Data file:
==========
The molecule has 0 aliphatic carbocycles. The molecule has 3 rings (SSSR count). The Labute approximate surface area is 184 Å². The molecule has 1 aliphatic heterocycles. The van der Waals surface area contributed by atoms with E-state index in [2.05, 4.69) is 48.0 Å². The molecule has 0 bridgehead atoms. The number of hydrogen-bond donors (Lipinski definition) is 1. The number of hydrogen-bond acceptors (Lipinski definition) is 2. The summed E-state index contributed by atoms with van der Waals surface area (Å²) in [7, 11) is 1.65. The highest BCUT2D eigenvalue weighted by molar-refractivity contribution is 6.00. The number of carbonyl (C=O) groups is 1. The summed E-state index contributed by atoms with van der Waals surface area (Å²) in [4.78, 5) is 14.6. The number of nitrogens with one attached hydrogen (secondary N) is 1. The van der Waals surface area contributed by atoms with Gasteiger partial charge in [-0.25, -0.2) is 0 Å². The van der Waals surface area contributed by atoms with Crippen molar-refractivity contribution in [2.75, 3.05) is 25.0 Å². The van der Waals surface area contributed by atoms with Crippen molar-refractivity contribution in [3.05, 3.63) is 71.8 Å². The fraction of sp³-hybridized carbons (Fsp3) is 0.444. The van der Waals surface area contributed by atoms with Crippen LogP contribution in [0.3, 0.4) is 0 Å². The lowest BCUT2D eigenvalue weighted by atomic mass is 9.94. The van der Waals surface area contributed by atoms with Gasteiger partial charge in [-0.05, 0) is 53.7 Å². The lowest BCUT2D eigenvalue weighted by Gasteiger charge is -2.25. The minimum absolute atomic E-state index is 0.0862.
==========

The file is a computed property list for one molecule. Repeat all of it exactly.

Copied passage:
The molecule has 0 aliphatic carbocycles. The molecule has 3 rings (SSSR count). The Labute approximate surface area is 184 Å². The molecule has 1 aliphatic heterocycles. The van der Waals surface area contributed by atoms with E-state index in [2.05, 4.69) is 48.0 Å². The molecule has 0 bridgehead atoms. The number of hydrogen-bond donors (Lipinski definition) is 1. The number of hydrogen-bond acceptors (Lipinski definition) is 2. The summed E-state index contributed by atoms with van der Waals surface area (Å²) in [7, 11) is 1.65. The highest BCUT2D eigenvalue weighted by molar-refractivity contribution is 6.00. The number of carbonyl (C=O) groups is 1. The summed E-state index contributed by atoms with van der Waals surface area (Å²) in [4.78, 5) is 14.6. The number of nitrogens with one attached hydrogen (secondary N) is 1. The van der Waals surface area contributed by atoms with Gasteiger partial charge in [-0.25, -0.2) is 0 Å². The van der Waals surface area contributed by atoms with Crippen molar-refractivity contribution in [2.75, 3.05) is 25.0 Å². The van der Waals surface area contributed by atoms with Crippen molar-refractivity contribution in [3.05, 3.63) is 71.8 Å². The fraction of sp³-hybridized carbons (Fsp3) is 0.444. The van der Waals surface area contributed by atoms with Crippen LogP contribution in [0.3, 0.4) is 0 Å². The lowest BCUT2D eigenvalue weighted by atomic mass is 9.94. The van der Waals surface area contributed by atoms with Gasteiger partial charge in [-0.05, 0) is 53.7 Å². The lowest BCUT2D eigenvalue weighted by Gasteiger charge is -2.25. The minimum absolute atomic E-state index is 0.0862.